“If you meet the Buddha on the road, kill him!”
– LinChi, Founder of the Rinzai School of Zen
Zen has tantalized the West for generations, as it perfectly crystalizes thousands of years of Buddhism into ordinary, everyday life.
It is the only tradition to perfectly fuse the material and the spiritual. If you look upon form, you see the formless. If you see the formless, then you must see form. The two are inseparable. One is the backside of the other.
The late Tibetan master, Chögyam Trungpa, spoke of Spiritual Materialism. This is our predisposition to confuse symbols with that to which they refer, to treat the symbols, themselves, with the reverence that only the Transcendent Mystery deserves.
We all have our own idols that we cherish and secretly hope can deliver us from the endless round of frustration. Baba Ram Das sought the “right” set of Rudraksha beads, which were only available in a certain Indian village from a certain craftsman.
He spent an enchanted day tracking them down. When he came back to the ashram to present them to his Master, Maharaj, he told him that they were the “wrong” beads. Ram Das then realized that Maharaj was merely playing with his mind to break his dependence on external objects, on contingent reality.
Zen is considered the intuitive side of Buddhism, where the transmission of enlightenment is beyond words. It began when Siddhartha Gautama held up a lotus blossom, gazing at it for hours.
Hundreds of disciples around him were waiting for him to say something, anything. Siddhartha only smiled. At one point, Mahakashyapa burst out laughing, shocking his fellow disciples. You don’t laugh in front of such a sacred being as the Buddha.
Siddhartha handed the lotus blossom to Mahakashyapa, declaring that he alone understood his teachings.
Buddhism is not IT. It is only a method to get IT.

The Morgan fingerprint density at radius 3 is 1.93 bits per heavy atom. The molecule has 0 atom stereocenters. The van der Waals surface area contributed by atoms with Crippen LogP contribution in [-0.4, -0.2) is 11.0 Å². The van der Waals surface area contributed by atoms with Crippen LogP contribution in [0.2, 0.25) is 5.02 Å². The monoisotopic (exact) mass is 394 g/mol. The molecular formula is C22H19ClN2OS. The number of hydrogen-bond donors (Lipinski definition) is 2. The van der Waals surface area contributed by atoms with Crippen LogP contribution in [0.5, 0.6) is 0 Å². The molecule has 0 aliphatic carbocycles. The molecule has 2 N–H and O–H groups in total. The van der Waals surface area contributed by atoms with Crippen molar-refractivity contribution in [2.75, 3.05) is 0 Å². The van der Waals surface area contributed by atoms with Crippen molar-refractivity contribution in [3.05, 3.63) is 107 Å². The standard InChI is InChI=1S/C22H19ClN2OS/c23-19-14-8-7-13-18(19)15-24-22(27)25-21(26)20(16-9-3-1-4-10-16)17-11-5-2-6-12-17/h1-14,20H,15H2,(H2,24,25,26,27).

Mahakashapya realized the very essence of all that Buddha had taught. When you look at the lotus blossom, you see everything that went before it, and everything that will come after it. You gaze upon the entire universe, which is within you. That universe is nothing, and yet, at the same time, everything.
The real Buddha lies within each of us, which many of us know as Christ consciousness or Krishna consciousness. It is our inner guru, our True Self.
To run after the external guru is to get mesmerized by that which is but a living demonstration of who we really are. You give all your power away. You make it harder to get enlightened than if you had fresh eyes and ears.
The external guru, no matter how popular he or she has become in contemporary global society has become your obstacle to ever getting it.
The Buddha on the Road could be your pastor, priest, rabbi, roshi or guru. He or she can be contemporary or ancient. He need not even be overtly religious.
Certainly, Will Shakespeare could be considered a Buddha by many, and the mystical poetry of T.S. Eliot in his Four Quartets is profoundly spiritual.
I have had many gurus in my lifetime. Certainly, Christ is supreme. As a youth, I revered Billy Graham, the Evangelist, and C.S. Lewis, the Theologian. As I went into college, I got caught up in Baba Ram Das, and then Werner Erhard, with his transformational processes, beginning with est and continuing in Landmark Education.